In vitro activity of new generation fluoroquinolones against genotypically distinct and indistinguishable Clostridium difficile isolates

Mark H. Wilcox*, Warren Fawley, Jane Freeman, Janet Brayson

*Corresponding author for this work

Research output: Contribution to journalArticlepeer-review

43 Citations (Scopus)

Abstract

We compared the activities of ciprofloxacin and levofloxacin with those of the newer fluoroquinolones grepafloxacin, moxifloxacin, sparfloxacin and trovafloxacin against Clostridium difficile isolates. As there is good evidence of marked clonal spread of C. difficile, we studied both genotypically distinct (n = 26) and indistinguishable (n = 28) isolates as determined by random amplified polymorphic DNA and ribosomal spacer PCR fingerprinting. The indistinguishable strains examined represent the main UK epidemic C. difficile clone. For 17 of 54 strains (31%) we were unable to read MICs following inocula preparation using Mueller-Hinton broth. Using Schaedler's broth for inocula preparation 93% of strains had readable MICs, although geometric mean MICs were uniformly higher (2.5- to 5.4-fold) compared with results using Mueller-Hinton broth. Moxifloxacin and trovafloxacin, followed by grepafloxacin, were the most active fluoroquinolones tested and were 3- to 4-fold more active than older agents such as ciprofloxacin by both MIC methods. Unexpectedly, clonal C. difficile strains had markedly reduced susceptibility compared with the distinct strains to each of the fluoroquinolones tested. Clonal strains were more than seven-fold or 12- to 29-fold less susceptible (according to geometric mean MICs) than distinct strains to both moxifloxacin and trovafloxacin, depending on the MIC method used. It remains to be seen whether the enhanced activity of new fluoroquinolones such as moxifloxacin in comparison with other fluoroquinolones against C. difficile implies that these agents are unlikely to be associated with C. difficile infection. However, clinical use of new generation fluoroquinolones in elderly hospitalized patients where C. difficile is endemic requires further study, particularly given the reduced antibiotic susceptibility to all fluoroquinolones of the readily transmissible UK C. difficile clone.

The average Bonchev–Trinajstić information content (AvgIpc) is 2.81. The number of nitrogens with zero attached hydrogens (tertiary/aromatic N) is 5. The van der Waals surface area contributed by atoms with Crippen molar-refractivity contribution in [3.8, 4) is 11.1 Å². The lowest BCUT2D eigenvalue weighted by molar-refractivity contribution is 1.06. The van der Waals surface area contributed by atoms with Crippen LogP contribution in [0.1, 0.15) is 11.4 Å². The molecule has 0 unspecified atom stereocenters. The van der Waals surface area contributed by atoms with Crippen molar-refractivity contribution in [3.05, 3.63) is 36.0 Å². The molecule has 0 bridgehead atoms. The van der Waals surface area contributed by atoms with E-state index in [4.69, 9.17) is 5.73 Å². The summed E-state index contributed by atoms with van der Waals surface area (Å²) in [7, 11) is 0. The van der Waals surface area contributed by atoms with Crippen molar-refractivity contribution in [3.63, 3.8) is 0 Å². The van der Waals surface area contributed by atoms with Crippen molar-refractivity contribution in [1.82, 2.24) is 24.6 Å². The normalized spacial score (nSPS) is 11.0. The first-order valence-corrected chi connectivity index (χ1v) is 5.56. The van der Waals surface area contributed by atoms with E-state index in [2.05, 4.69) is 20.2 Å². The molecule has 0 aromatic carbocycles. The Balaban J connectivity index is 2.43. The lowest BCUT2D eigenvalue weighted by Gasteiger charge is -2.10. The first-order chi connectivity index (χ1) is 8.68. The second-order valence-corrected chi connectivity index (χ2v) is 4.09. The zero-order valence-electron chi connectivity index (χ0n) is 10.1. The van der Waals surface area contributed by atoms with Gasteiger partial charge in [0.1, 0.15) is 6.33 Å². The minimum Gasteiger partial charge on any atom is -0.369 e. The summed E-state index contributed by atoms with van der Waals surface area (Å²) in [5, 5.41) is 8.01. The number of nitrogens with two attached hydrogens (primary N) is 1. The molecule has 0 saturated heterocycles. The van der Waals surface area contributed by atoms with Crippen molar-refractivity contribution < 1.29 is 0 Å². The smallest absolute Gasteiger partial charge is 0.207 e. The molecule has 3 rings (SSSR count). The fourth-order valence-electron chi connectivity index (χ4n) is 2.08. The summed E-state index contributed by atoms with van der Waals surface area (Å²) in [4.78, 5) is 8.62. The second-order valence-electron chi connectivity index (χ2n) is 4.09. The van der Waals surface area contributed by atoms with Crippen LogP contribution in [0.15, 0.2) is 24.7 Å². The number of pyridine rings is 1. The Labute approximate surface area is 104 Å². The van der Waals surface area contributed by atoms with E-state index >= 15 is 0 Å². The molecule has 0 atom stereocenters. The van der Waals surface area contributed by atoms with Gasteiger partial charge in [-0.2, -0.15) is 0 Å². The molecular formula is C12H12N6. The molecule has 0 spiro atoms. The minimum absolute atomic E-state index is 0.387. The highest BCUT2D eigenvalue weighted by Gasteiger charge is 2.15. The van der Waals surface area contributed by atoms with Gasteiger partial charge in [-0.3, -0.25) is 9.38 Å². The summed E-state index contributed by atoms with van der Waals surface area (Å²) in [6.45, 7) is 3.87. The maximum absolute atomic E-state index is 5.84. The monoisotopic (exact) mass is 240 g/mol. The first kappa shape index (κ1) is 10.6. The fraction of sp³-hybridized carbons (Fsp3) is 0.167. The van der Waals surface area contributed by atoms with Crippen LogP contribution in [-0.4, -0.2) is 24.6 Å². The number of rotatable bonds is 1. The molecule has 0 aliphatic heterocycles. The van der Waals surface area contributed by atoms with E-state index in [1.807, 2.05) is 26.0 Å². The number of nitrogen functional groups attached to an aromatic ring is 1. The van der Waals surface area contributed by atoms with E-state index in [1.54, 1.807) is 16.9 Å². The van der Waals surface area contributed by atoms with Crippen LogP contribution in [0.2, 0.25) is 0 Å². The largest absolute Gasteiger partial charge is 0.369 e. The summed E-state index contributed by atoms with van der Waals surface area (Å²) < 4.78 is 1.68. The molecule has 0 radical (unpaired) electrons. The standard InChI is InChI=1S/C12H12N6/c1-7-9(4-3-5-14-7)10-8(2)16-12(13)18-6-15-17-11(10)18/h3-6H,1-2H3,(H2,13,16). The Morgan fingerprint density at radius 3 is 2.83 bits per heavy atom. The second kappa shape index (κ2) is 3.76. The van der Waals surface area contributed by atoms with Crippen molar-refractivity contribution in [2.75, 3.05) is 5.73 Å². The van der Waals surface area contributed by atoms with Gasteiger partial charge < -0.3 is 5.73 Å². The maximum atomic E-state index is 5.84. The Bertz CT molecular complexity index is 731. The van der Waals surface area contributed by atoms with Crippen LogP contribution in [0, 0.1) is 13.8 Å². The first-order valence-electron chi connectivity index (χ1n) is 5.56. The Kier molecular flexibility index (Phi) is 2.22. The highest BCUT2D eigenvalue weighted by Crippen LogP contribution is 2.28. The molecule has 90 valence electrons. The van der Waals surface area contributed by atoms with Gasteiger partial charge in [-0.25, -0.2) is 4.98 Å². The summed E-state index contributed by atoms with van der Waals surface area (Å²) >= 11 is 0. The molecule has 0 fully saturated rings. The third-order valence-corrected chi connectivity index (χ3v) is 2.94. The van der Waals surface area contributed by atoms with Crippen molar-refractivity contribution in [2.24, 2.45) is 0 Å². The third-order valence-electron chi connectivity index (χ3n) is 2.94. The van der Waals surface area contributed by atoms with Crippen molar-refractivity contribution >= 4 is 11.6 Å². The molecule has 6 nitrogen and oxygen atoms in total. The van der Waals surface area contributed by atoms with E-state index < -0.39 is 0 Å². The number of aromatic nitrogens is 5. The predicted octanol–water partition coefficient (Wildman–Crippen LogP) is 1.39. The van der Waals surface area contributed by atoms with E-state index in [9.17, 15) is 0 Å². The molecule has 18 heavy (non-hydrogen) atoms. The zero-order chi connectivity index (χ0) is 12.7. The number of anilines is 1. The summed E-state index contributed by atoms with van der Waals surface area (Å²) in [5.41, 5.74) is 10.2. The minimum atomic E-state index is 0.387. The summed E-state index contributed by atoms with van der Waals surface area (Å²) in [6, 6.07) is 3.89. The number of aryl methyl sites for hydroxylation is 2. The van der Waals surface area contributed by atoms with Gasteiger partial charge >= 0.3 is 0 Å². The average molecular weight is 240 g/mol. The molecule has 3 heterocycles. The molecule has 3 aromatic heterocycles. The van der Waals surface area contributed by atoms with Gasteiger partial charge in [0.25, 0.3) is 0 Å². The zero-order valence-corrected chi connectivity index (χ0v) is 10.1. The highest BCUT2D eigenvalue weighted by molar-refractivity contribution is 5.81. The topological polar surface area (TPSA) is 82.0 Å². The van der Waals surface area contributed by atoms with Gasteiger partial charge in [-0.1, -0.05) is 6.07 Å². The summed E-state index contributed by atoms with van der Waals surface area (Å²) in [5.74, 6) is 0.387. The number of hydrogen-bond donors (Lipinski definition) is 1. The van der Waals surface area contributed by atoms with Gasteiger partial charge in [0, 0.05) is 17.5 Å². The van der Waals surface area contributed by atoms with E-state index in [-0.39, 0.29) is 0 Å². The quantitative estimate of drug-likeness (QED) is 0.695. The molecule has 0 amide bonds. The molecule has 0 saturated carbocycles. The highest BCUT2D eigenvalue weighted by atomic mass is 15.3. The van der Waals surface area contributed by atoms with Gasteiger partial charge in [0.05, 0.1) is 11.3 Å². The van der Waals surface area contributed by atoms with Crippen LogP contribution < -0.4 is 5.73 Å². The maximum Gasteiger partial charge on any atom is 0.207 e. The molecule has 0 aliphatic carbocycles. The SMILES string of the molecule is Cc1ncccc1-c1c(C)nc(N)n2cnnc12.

Original languageEnglish
Pages (from-to)551-555
Number of pages5
JournalJournal of Antimicrobial Chemotherapy
Volume46
Issue number4
DOIs
Publication statusPublished - 2000
Externally publishedYes

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